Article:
Stories matter. An oft repeated refrain in the Promethean Age is that “all stories are true.” Bear’s fairies (and many other creatures of magic and myth) are shaped by the stories people tell or once told about them. Bear fills her novels with a wealth of literature and mythology beyond the core of fairy stories, and I adore all of it. (It’s not a focus here because I can’t steal most of it for my secondary-world novels.) I adore the intentional use of story by characters, and Bear is no less adept than Terry Pratchett at writing characters who understand the power of narrative and manipulate it to their own ends, nor at showing the way a story can trap someone and carrying them along like an irresistible flood. The war between fairy and the iron world is waged over centuries, and stories and poetry are the weapons that scar human minds to one side or the other. Prophecy and destiny are recurrent themes in the Promethean Age, and what is destiny but a story the protagonist cannot escape? I have prophecies to deal with in my new novel, and intentional use of stories. I hope I can achieve an echo of the power Bear takes from them in her work.

Music, all art really, is a magic and power all its own. Music and magic go together so tightly in fairy stories that light between the two is likely a weakness in the writer’s weave, and Bear has no chinks. She takes the idea more broadly, and in a wonderful direction. In the Elizabethan novels, the plays of Marlowe and Shakespeare and Ben Johnson are grand sorceries, fighting back the plague and auguring the stability or fall of kings. When The Fairy Queen is published, the black hair of fairy queens turns red, and all queens are Elizabeth. I love poetry, and I love writing about music, and I adore any excuse to commit both things to the core of my narrative.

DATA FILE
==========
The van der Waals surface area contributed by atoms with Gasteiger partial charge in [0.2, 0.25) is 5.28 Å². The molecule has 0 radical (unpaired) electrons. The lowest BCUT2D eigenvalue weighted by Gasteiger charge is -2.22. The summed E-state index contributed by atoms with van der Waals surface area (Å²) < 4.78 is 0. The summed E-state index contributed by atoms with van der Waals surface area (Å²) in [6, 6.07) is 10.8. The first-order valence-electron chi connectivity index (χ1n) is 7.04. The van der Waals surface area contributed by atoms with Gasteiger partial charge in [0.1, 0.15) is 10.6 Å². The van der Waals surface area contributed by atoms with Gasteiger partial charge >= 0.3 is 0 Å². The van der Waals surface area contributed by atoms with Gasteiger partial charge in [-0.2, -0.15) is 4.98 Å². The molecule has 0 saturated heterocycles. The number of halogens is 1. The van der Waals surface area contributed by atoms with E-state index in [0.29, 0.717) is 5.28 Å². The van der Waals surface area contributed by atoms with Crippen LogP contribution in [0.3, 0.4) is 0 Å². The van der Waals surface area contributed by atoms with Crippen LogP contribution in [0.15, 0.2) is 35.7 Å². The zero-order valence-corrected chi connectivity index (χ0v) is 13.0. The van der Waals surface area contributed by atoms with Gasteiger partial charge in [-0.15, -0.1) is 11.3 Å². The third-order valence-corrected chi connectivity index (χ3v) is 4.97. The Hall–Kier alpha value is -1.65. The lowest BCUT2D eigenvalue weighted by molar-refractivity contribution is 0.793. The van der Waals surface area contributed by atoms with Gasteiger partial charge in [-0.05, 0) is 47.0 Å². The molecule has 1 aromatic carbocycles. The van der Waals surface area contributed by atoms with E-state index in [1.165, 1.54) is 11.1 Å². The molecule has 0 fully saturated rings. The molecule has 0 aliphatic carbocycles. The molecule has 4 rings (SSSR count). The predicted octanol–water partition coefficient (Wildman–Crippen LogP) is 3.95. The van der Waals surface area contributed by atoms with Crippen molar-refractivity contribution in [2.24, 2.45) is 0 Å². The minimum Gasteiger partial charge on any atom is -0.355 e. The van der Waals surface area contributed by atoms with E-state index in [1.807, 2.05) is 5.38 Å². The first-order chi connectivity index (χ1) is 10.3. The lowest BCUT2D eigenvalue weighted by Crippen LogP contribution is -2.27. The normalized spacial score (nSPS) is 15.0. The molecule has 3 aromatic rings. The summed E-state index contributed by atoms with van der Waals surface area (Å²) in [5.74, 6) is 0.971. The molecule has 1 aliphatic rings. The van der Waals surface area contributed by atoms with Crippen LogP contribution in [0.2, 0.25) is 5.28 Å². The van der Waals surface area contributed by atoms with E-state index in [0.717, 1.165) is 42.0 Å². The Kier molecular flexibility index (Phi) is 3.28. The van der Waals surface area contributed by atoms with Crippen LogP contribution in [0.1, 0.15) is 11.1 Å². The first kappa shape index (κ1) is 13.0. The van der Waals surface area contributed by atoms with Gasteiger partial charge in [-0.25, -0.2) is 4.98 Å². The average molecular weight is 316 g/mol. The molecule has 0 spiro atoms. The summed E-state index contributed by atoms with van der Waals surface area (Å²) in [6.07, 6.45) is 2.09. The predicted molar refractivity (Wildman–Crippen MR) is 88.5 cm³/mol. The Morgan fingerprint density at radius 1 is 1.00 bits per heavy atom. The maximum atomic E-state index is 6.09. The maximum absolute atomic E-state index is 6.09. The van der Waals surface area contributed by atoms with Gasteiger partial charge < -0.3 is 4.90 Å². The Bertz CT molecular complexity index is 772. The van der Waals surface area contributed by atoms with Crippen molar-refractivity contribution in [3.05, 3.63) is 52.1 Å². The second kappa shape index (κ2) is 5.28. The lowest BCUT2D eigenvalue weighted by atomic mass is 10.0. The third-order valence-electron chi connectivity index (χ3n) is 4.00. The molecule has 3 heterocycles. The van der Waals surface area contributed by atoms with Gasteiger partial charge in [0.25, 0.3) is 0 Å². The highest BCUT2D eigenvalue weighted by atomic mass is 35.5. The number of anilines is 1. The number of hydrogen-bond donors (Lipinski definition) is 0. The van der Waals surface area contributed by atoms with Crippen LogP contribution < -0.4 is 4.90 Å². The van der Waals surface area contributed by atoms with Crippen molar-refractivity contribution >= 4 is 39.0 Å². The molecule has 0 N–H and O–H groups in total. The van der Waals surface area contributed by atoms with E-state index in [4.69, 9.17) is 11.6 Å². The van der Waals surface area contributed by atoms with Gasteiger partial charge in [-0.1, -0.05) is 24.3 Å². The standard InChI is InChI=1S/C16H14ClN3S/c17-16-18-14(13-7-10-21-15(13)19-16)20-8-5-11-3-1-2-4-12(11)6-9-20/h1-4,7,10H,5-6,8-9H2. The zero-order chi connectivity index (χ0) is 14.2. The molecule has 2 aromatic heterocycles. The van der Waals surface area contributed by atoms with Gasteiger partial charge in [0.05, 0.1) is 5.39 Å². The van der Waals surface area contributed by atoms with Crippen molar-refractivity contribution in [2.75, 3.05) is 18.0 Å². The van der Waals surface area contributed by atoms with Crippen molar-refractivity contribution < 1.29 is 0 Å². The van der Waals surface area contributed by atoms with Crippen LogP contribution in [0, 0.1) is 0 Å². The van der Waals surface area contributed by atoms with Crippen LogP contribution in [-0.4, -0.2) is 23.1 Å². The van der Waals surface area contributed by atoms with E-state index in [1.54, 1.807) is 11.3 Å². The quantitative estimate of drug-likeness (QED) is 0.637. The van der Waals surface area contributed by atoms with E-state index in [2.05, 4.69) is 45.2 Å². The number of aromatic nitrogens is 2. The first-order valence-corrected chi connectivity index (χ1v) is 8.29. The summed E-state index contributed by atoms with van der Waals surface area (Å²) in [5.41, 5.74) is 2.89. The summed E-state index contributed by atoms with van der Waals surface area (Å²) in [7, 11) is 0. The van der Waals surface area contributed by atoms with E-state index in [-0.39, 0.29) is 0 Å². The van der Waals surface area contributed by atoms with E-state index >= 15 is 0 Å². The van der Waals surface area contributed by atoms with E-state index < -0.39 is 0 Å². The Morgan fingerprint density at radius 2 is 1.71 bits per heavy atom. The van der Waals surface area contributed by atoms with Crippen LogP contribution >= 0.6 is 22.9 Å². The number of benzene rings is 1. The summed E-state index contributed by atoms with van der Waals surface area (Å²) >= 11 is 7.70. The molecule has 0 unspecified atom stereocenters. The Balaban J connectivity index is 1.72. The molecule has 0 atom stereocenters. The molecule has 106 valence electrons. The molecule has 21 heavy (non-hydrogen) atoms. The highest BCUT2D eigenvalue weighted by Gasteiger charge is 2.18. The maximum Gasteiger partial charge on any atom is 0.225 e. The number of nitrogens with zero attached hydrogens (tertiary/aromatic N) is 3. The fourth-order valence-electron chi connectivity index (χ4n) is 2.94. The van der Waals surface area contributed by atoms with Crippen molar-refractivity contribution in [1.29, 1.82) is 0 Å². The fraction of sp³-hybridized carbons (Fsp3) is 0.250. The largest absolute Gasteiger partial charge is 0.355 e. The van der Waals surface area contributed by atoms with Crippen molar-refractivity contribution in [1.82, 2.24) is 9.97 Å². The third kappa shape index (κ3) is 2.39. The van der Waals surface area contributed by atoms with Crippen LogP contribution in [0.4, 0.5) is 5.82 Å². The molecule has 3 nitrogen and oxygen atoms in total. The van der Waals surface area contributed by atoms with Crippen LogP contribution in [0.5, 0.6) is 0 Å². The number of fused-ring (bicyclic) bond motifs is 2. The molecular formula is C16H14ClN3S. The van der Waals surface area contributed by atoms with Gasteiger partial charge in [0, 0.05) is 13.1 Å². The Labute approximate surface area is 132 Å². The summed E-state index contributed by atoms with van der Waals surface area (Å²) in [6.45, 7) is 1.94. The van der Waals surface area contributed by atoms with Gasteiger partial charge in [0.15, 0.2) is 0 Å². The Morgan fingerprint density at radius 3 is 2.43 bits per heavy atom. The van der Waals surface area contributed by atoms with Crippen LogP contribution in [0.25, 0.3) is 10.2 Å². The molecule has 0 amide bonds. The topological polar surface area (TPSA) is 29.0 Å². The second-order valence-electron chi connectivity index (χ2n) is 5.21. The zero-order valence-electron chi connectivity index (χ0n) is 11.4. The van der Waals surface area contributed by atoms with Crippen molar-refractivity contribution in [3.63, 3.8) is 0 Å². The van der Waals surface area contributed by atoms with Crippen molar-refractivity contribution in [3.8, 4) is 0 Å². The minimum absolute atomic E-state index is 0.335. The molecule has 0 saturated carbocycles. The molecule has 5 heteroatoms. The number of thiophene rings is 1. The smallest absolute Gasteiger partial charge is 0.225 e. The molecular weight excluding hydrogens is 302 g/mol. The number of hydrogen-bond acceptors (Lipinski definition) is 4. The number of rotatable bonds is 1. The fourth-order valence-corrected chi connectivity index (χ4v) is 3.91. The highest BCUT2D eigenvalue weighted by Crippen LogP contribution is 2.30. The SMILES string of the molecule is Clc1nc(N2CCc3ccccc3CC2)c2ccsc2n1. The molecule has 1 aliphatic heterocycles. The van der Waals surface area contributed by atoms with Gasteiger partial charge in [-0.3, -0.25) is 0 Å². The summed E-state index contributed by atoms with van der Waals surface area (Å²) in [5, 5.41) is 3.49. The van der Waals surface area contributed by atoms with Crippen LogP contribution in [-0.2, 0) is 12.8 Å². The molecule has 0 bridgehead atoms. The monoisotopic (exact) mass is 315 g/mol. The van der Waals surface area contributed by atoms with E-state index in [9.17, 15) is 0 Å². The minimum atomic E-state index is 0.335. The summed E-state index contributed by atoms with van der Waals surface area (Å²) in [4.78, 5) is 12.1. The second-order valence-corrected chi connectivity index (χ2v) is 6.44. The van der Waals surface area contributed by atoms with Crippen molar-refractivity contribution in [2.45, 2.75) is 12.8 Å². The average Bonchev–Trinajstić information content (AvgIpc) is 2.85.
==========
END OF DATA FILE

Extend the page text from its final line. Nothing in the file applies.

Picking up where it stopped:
Fairy stories are really about people. Fairies are inhuman, immortal, magical, inscrutable, powerful creatures, and they are not the center of a good fairy story. Fairies need things; they trick, bind, aid, hunger, and demand of mortals. They are an inciting incident and a monster and an enticement, but the heart of a good fairy story is a human, a flawed, damaged mortal, or a collection of them. Bear delivers on this masterfully, masterfully enough that her work broke me out of deeply-carved youthful rut that kept my focus too much on the fairies, the their detriment and my stories’. I have made a choice to have no full fairies as points of view in my own fairy novels, to not offer a look inside their heads, and Bear’s brilliantly human characters are a large part of that decision. She reminds me every time I read that fairies are beautiful monsters, but the real weight comes from how they touch us, ordinary, human, vulnerable readers.

Here closes my first hectic, confused attempt at this kind of article. I hope I will have moved some of you to check out Elizabeth Bear’s writing, which is brilliant, and perhaps you’ll be intrigued by some of the same ideas that grabbed me by the throat and pulled. For those searching, the Promethean Age novels are Blood and Iron, Whiskey and Water, Ink and Steel, and Heaven and Earth. May you love them as much as I do.